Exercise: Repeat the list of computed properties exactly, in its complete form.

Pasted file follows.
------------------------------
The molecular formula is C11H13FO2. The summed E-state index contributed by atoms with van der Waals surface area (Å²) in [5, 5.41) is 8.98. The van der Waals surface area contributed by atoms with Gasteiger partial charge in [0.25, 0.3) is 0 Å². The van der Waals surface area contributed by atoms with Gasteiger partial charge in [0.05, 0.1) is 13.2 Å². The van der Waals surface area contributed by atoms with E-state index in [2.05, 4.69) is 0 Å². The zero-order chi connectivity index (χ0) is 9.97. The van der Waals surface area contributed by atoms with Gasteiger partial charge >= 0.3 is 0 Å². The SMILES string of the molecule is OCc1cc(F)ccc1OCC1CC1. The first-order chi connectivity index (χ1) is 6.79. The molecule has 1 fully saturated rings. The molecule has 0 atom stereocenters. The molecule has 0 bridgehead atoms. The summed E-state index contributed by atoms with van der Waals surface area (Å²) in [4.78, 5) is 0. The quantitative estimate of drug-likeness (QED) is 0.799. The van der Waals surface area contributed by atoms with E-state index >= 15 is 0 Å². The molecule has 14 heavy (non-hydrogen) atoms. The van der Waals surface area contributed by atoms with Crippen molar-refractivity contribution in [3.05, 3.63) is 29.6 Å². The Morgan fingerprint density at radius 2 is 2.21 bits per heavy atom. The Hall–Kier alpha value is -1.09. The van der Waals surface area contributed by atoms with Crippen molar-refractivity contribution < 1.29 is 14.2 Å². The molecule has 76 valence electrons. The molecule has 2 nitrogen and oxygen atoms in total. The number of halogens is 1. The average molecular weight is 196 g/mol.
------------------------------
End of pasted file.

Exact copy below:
The molecular formula is C11H13FO2. The summed E-state index contributed by atoms with van der Waals surface area (Å²) in [5, 5.41) is 8.98. The van der Waals surface area contributed by atoms with Gasteiger partial charge in [0.25, 0.3) is 0 Å². The van der Waals surface area contributed by atoms with Gasteiger partial charge in [0.05, 0.1) is 13.2 Å². The van der Waals surface area contributed by atoms with E-state index in [2.05, 4.69) is 0 Å². The zero-order chi connectivity index (χ0) is 9.97. The van der Waals surface area contributed by atoms with Gasteiger partial charge >= 0.3 is 0 Å². The SMILES string of the molecule is OCc1cc(F)ccc1OCC1CC1. The first-order chi connectivity index (χ1) is 6.79. The molecule has 1 fully saturated rings. The molecule has 0 atom stereocenters. The molecule has 0 bridgehead atoms. The summed E-state index contributed by atoms with van der Waals surface area (Å²) in [4.78, 5) is 0. The quantitative estimate of drug-likeness (QED) is 0.799. The van der Waals surface area contributed by atoms with E-state index >= 15 is 0 Å². The molecule has 14 heavy (non-hydrogen) atoms. The van der Waals surface area contributed by atoms with Crippen molar-refractivity contribution in [3.05, 3.63) is 29.6 Å². The Morgan fingerprint density at radius 2 is 2.21 bits per heavy atom. The Hall–Kier alpha value is -1.09. The van der Waals surface area contributed by atoms with Crippen molar-refractivity contribution < 1.29 is 14.2 Å². The molecule has 76 valence electrons. The molecule has 2 nitrogen and oxygen atoms in total. The number of halogens is 1. The average molecular weight is 196 g/mol.